“No, I don’t want to know.”

“Three,” said the voice. “Actually four, but one of them was a false bill of sale. But bully for her, that girl from Pawtucket.”

“That’s all you have on him?”

“All those drunks and human odds and ends,” the voice went on. “Like the ones Hemingway described in the Café des Amateurs—the drunkards and their unwashed bodies huddled when it rained. Odds and ends and drunks like Margie Swain but also Elijah and Linus. You do know about them, don’t you? Drinking buddies way after the fact. Think about that, Daphne, how these two men, believing the things that they did, could ever form a friendship. Talk about negative capability! Me, I just don’t get it, how all the things Elijah stood for could be flushed down the toilet in his making nice with a man like Linus Steinbrenner, the big strategist against the Ruskies and the China Reds, seeing only numbers and never actual lives.”

“Linus knows he’s made mistakes.”

“And his worshiping Churchill of all people! For every spiel about ‘Britain’s finest hour’ you have proclamations like his kicker in regard to Indians—‘a beastly people with a beastly religion.’ ”

“Humans are a mess.”

“Yes, yes, yes,” the voice went on in a casual singsong, “all those unfortunate boozers. Poor, unfortunate Margie Swain. No one helped her, least of all Elijah. And does anybody even know where poor, unfortunate Emily was laid to rest?”

“Emily who?”

“Life is one solid mass of irony, Daphne, no seams visible. Irony from here to eternity. Like Elijah and his girl, growing up in virtually the same place. The same goddamned place. All that fuss over a matter of miles on a filling-station map.”

“What girl are you talking about?”

“You must know that your Bucky was accused of stealing the geodesic dome idea from a student at Black Mountain.”

“I knew that.”

“Don’t you believe it?”

“My uncle didn’t believe it.”

“That uncle of yours,” said the voice, “did he ever write books?”

“On rocks. He coauthored two and was working on a third—about a certain kind of quartz—when he died.”

“A real science guy.”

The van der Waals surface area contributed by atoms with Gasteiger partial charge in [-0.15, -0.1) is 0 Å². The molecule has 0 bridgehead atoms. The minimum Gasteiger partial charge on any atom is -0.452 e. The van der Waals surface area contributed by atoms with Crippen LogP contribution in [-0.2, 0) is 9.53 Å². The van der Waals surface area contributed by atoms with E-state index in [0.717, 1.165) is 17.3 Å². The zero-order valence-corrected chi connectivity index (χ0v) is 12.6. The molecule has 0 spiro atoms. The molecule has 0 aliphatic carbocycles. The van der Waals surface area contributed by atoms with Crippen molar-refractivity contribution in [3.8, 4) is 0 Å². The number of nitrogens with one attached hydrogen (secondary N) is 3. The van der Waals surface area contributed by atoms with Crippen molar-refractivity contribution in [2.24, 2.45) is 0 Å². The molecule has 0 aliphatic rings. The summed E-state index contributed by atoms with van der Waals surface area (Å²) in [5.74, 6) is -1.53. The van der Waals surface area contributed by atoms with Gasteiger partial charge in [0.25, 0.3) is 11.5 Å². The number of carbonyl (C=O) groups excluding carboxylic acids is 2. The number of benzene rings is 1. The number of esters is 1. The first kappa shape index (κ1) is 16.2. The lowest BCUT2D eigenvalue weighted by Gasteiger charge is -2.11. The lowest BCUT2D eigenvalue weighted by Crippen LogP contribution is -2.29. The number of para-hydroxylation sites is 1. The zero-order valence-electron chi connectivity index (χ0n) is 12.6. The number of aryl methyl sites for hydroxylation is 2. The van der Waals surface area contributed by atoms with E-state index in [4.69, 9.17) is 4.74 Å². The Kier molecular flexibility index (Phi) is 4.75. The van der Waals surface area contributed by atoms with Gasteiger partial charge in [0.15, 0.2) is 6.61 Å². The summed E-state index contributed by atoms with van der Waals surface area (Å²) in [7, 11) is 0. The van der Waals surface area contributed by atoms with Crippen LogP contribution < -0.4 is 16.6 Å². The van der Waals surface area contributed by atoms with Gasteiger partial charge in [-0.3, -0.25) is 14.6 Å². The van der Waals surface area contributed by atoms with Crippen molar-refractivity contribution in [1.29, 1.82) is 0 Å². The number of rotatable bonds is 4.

“He read poetry,” said Daphne, “small books he could keep in his pocket. When I was young I would flatten out the wrappers of candy he bought me and then fold them into what I thought were artistic shapes so he could use them as bookmarks. Sometimes he scribbled in a little notebook.”

“Love letters,” said the voice.

“I think they were poems.”

“I don’t know if I should trust you, Daph. I know your bad habits—the lot of them numbered one to ten.”

“Number eleven is that I sometimes secretly record conversations.”

“For the purpose of blackmail?”

“For no purpose,” said Daphne. “If I’m waiting at a bus stop and the man next to me starts complaining about how this bus is chronically late and then proceeds to recount one scenario after another as evidence of the injustices he has suffered, I’ll turn on the recorder in my bag.”

“Are you secretly taping me?”

“At the end of the day,” said Daphne, “I’ll listen to this stranger talking and realize that the stories I remembered are not what he said, and I’ll wonder why my mind held on to certain details and not others. I have a good memory and yet my good memory doesn’t serve the truth.”

She waited for the reply, but there was none—nothing more. She looked down at the glowing phone. She put it to her ear another time before closing it and dropping it into her bag.

She realized she had crossed Charles as she talked but mostly listened and was now somewhere on Beacon Hill. How much it had changed since she lived there when young, almost fifteen years ago. And how little she herself had changed in these same fifteen years. Why did hospitals always do that to us—make us see our lives through a wider lens?

Outside a hospital two years and six months ago, it was dark beyond the parking lot lights; there were no picturesque Beacon Hill side streets. It had nonetheless been her intention to walk the two states home, even though what lie at the end of those two states was no longer home. She was born an exile who only now, prepared to walk in the dark for as long as it took, had realized her true identity.

What did it take to be the hero of your own life? Survival mostly. His mother was born in 1944 on the Alamogordo base in New Mexico, when his grandfather, the anti-Semitic physicist from Lucerne, was working on the Manhattan Project. His grandfather had a disease—people assumed it was polio—that caused him to walk with a severe limp. His grandmother, raised in California, worked as a transcriber for the project and believed in astrology. The family—his mother being their only child—moved to Chicago after the war so that his grandfather could teach at the university.

His mother grew up to marry a physicist. His mother and the physicist had two children; his sister was four years younger. When he was twelve, his mother and sister visited relatives in Michigan. There was a freak gas leak; they both died, but not any of the relatives. He and his physicist father were just beginning the sad journey of being alone when his dog died—hit by a car—two months after the tragedy. His father died when he was a sophomore in college. His lifelong best friend died in a hiking accident when he was a senior in college. His beloved mentor at MIT died quickly of stomach cancer. His second dog was killed by a car near Fresh Pond right before Daphne met him. “I’m through with dogs,” he told her. “You can’t ever be through with dogs,” she replied. He told her that the five people who died on him each had a different zodiac sign, so as far as he was concerned, those five signs were stricken from his grandmother’s astrological chart. “You can never die on me, Daphne,” he told her over and over. “You can’t be the sixth.”